Many employers have married couples working for them. Most of the time this does not present any problems, but sometimes they and their staff can get concerned about perceived conflicts of interest and nepotism. Leaving aside any issues of statutory fairness for now, if the employer decided to dismiss one of the employees to prevent this, would this constitute unlawful marital discrimination?
Even though the law against such discrimination was originally introduced back in the 1970s when it was not uncommon for employers to dismiss women when they got married, no doubt to avoid the pitter patter of tiny feet anywhere near the workplace, there have been very few cases in this area. Recently there have been two claims that have got as far as the EAT, both brought by women who claim they were treated less favourably by their employers because they were married. Disappointingly they both say different things!
On the one hand we have a decision which says that it is unlawful for an employer to treat a woman less favourably because she is married to a particular man. On the other we also have a fractionally more recent decision of the same court which says totally the opposite, i.e. that it will only be unlawful marriage discrimination if the reason for the less favourable treatment is because the employee is married, as opposed to married to a particular man.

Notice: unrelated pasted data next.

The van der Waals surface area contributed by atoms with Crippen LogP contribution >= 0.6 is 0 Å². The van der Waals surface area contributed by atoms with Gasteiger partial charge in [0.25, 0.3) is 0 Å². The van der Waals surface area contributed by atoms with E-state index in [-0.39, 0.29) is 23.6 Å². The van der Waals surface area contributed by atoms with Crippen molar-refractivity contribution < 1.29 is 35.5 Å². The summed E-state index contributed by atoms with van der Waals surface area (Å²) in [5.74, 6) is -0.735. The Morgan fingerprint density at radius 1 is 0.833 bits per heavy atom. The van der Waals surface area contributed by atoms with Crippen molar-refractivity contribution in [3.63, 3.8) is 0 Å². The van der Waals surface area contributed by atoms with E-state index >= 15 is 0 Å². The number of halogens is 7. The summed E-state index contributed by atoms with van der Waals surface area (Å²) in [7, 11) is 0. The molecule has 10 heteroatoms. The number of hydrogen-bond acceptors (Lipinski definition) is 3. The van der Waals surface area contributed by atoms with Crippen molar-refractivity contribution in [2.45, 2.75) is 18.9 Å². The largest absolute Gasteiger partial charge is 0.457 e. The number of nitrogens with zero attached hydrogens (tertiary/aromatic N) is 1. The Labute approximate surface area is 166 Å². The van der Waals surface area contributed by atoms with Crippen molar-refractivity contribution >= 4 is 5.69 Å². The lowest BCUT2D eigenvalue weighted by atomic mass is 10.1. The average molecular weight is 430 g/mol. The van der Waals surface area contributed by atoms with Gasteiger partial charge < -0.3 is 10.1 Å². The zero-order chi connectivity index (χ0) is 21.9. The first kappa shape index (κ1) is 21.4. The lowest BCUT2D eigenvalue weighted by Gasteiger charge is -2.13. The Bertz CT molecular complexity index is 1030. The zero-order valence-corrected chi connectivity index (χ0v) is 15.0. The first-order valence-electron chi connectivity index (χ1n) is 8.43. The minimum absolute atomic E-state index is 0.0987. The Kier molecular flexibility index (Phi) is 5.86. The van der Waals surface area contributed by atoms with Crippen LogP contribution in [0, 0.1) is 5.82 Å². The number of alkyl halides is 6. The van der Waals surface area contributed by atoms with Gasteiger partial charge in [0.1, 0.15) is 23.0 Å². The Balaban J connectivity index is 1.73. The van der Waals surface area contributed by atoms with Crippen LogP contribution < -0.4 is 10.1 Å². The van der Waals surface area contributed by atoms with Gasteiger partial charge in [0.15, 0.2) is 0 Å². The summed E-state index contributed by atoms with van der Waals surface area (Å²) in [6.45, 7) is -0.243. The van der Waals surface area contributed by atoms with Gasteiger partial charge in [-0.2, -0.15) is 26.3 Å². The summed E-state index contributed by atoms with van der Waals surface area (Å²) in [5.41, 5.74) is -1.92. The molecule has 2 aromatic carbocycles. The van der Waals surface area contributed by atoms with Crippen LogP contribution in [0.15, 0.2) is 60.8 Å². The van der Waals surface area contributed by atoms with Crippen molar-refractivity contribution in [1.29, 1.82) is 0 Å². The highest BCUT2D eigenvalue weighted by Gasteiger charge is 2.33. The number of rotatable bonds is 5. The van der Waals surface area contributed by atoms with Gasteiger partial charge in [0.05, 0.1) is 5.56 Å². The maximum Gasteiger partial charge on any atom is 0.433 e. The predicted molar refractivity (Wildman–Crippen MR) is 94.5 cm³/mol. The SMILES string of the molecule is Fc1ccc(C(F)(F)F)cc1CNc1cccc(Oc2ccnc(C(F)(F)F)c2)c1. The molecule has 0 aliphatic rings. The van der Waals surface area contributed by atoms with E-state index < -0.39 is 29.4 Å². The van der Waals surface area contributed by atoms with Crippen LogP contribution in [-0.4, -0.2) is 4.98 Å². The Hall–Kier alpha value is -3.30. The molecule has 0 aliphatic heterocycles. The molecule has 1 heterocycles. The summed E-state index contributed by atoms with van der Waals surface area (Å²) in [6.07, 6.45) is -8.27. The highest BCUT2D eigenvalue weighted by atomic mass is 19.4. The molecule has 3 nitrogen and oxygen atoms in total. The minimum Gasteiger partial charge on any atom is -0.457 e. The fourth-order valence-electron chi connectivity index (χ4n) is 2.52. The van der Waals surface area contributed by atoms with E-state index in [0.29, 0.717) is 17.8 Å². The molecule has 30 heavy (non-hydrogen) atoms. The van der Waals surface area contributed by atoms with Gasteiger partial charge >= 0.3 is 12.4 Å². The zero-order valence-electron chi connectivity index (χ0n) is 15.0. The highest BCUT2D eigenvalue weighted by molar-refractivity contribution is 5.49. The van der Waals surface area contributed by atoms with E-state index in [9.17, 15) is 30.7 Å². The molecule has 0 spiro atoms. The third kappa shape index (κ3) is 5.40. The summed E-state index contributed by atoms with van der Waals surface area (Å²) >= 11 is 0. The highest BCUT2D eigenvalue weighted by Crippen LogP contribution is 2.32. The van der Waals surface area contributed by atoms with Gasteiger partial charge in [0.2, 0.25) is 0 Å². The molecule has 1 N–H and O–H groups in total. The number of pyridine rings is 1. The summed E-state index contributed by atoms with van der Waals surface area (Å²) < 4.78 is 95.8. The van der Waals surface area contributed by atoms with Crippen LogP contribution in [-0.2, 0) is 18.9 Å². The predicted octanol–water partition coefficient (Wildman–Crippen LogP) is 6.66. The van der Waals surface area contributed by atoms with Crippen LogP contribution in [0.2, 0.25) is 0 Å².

On balance the second decision should be preferred, not least because it accords with the orthodox interpretation of the legislation, namely that employers should be prevented from treating employees (usually women) less favourably simply because they are married, but that they can dismiss a married person to avoid the reality or perception of a conflict of interest if they would also dismiss someone in a similarly close but non-married/civil partnership relationship. Then it is not the married status which is the trigger but the exposure created by the closeness of the relationship. In the meantime, however, employers should be cautious about contemplating any form of action against a married employee (or one in a civil partnership for that matter – as the same principles apply) that is linked in any way to the fact they are married or in a civil partnership. It will be sensible to create the best possible record of the objective problems which the relationship will/may cause to the business.